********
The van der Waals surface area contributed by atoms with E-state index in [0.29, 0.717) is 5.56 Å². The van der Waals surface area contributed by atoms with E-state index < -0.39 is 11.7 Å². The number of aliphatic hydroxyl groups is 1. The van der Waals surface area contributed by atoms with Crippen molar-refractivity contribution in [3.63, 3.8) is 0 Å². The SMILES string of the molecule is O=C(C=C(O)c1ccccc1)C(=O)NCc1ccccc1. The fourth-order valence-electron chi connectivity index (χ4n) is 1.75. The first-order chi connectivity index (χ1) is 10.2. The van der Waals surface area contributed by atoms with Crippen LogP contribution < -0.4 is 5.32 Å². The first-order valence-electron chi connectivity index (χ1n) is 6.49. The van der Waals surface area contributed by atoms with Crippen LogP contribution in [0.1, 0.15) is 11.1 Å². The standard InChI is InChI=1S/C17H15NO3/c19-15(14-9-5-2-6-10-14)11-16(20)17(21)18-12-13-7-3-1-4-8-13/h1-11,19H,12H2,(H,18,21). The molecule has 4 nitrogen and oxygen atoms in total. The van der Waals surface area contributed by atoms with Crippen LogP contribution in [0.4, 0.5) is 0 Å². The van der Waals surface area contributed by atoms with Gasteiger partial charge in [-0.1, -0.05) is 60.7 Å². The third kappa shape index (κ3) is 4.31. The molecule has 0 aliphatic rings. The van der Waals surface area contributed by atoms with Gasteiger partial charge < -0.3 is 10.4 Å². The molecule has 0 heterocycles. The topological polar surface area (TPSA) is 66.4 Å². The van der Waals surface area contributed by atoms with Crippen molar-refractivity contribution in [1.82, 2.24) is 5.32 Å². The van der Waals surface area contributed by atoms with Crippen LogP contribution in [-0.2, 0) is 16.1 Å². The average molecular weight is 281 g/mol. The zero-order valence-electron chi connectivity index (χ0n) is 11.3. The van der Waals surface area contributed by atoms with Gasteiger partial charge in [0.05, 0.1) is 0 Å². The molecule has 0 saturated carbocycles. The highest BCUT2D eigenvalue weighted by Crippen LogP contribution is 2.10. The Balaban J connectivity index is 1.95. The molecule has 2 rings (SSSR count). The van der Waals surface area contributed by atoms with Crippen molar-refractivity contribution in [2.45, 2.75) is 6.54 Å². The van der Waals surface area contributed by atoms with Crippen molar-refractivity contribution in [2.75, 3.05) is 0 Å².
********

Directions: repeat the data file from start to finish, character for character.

The van der Waals surface area contributed by atoms with E-state index in [0.29, 0.717) is 5.56 Å². The van der Waals surface area contributed by atoms with E-state index < -0.39 is 11.7 Å². The number of aliphatic hydroxyl groups is 1. The van der Waals surface area contributed by atoms with Crippen molar-refractivity contribution in [3.63, 3.8) is 0 Å². The SMILES string of the molecule is O=C(C=C(O)c1ccccc1)C(=O)NCc1ccccc1. The fourth-order valence-electron chi connectivity index (χ4n) is 1.75. The first-order chi connectivity index (χ1) is 10.2. The van der Waals surface area contributed by atoms with Crippen LogP contribution < -0.4 is 5.32 Å². The first-order valence-electron chi connectivity index (χ1n) is 6.49. The van der Waals surface area contributed by atoms with Crippen LogP contribution in [0.1, 0.15) is 11.1 Å². The standard InChI is InChI=1S/C17H15NO3/c19-15(14-9-5-2-6-10-14)11-16(20)17(21)18-12-13-7-3-1-4-8-13/h1-11,19H,12H2,(H,18,21). The molecule has 4 nitrogen and oxygen atoms in total. The van der Waals surface area contributed by atoms with Crippen LogP contribution in [0.4, 0.5) is 0 Å². The van der Waals surface area contributed by atoms with Gasteiger partial charge in [-0.1, -0.05) is 60.7 Å². The third kappa shape index (κ3) is 4.31. The molecule has 0 aliphatic rings. The van der Waals surface area contributed by atoms with Gasteiger partial charge < -0.3 is 10.4 Å². The molecule has 0 heterocycles. The topological polar surface area (TPSA) is 66.4 Å². The van der Waals surface area contributed by atoms with Crippen molar-refractivity contribution in [1.82, 2.24) is 5.32 Å². The van der Waals surface area contributed by atoms with Crippen LogP contribution in [-0.2, 0) is 16.1 Å². The average molecular weight is 281 g/mol. The zero-order valence-electron chi connectivity index (χ0n) is 11.3. The van der Waals surface area contributed by atoms with Gasteiger partial charge in [0.05, 0.1) is 0 Å². The molecule has 0 saturated carbocycles. The highest BCUT2D eigenvalue weighted by Crippen LogP contribution is 2.10. The Balaban J connectivity index is 1.95. The molecule has 2 rings (SSSR count). The van der Waals surface area contributed by atoms with Crippen molar-refractivity contribution in [2.45, 2.75) is 6.54 Å². The van der Waals surface area contributed by atoms with Crippen molar-refractivity contribution in [2.75, 3.05) is 0 Å².